The report of the Secretary-General dated 14 October 2013 (S/2013/607) was issued pursuant to Security Council resolution 2113 (2013), by which the Security Council requested the Secretary-General to report every 90 days on the progress made in implementing the mandate of the African Union-United Nations Hybrid Operation in Darfur (UNAMID). The report provided an update on the situation in Darfur for the period of 1 July to 30 September 2013 and focused on: political developments, with an emphasis on the implementation of the Doha Document for Peace in Darfur, peace talks, and the Darfur-based dialogue; protection of civilians from physical violence; security situation and freedom of movement of UNAMID and humanitarian aid personnel; the humanitarian Situation; rule of law, Governance and Human Rights; UNAMID Deployment and Operations; Progress Against Benchmarks; Financial Aspects; and concludes with Observations. It reports on limited results in securing a comprehensive peace agreement; setbacks in implementing the Doha Document; continuous violence that resulted in deaths and injuries; challenges meeting the needs of refugees and internally displaced peoples; and continued human rights violations.
The report made several references relevant to the women, peace and security, including reporting of sexual and gender-based violence incidents (Paras. 46 & 49). It provided sex-disaggregated data on reporting of civilian deaths; women in attendance at UNAMID’s training events; the number of women represented in police forces (Para. 57); UNAMID’s gender mainstreaming efforts, specifically in regards to a seminar on advocacy skills for women legislators in Western Darfur (Para. 53); and UNAMID’s gender-sensitive training for officers of the Demobilization, Disarmament and Reintegration Commission.
The report missed opportunities to make references to the role of women and civil society in peace negotiations and the need to guarantee participation. It did not provide gender disaggregated data on the number of civilians displaced or on gender-based and sexual violence. It did not specifically address women’s rights and/or equality when discussing human rights. No gender perspective was incorporated in the human rights training efforts of UNAMID for governmental officials and prison officers. Furthermore, although benchmarks included protection of human rights, they did not specifically refer to women’s rights and sexual and gender-based violence.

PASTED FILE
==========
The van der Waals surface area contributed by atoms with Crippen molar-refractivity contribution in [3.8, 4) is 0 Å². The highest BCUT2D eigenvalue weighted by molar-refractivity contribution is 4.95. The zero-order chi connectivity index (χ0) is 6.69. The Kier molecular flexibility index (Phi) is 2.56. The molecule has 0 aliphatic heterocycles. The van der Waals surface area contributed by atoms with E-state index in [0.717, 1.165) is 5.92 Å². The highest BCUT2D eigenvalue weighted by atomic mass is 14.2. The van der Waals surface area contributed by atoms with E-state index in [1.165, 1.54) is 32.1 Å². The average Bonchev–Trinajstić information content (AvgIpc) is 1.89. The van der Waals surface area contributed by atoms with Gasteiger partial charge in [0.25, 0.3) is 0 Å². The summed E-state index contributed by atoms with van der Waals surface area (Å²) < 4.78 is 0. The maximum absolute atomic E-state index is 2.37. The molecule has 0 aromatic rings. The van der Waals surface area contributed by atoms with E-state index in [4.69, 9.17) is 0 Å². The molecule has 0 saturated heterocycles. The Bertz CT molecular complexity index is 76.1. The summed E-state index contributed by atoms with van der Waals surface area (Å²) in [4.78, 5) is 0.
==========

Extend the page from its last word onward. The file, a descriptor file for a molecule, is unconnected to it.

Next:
In relation to the recommendations put forth in the July 2013 MAP, the report’s record was rather mixed. The MAP called for numerous points related to the mission and work of UNAMID, including reporting on gender-disaggregated data; inclusion of progress and barriers to rule of law and human rights, particularly in terms of addressing sexual and gender-based violence; UNAMID’s role in promoting women’s and civil society participation in peace talks and security arrangements and transitional justice mechanisms; the role of Gender Advisors in UNAMID’s mission; women’s human rights protection; and calling on the Secretary-General to report on progress made in creating and implementing a strategy to protect women and girls from sexual and gender-based violence, as requested in SCR 1881 (OP 14). The Secretary-General did report on gender-disaggregated data in regards to women’s participation in the police forces, but failed to provide sex-disaggregated data when reporting gender-based and sexual violence. Encouragingly, the Secretary-General discussed UNAMID’s efforts in promoting women’s political participation, but women’s participation in other critical sectors including peace talks, security arrangements, and transitional justice processes was absent. Further, there was no mention of the important role of Gender Advisors. Further, the Secretary-General did not explicitly call for the protection and promotion of women’s human rights, especially in regards to gender-based and sexual violence. Further, benchmarks provided regarding the protection of human rights did not specifically refer to women’s rights and sexual and gender-based violence. Finally, the Secretary-General did not report on progress made in creating and implementing a strategy to protect women and girls from sexual and gender-based violence, as requested in SCR 1881 (OP 14).
The mixed mention of women, peace and security issues in the SG report of 14 October 2013 (S/2013/607) was **on par or on par? with the previous SG report of 12 July 2013 (S/2013/420). The current report improved with greater emphasis on women’s political participation and inclusion, and UNAMID’s gender mainstreaming efforts in regards to the advocacy seminar for women legislators, compared to the previous report’s silence on both of these issue. However, both reports missed the opportunity to acknowledge the importance of women’s participation and inclusion in peace talks and other security and transitional justice processes. On protection and human rights concerns, both the current and prior report failed to explicitly call for the promotion and protection of women’s human rights, and neither provided sex-disaggregated data on the number of civilians displaced, kill and injured, or instances of gender-based and sexual violence. Further, both reports failed to provide gender specific information in regards to benchmarks on human rights protection.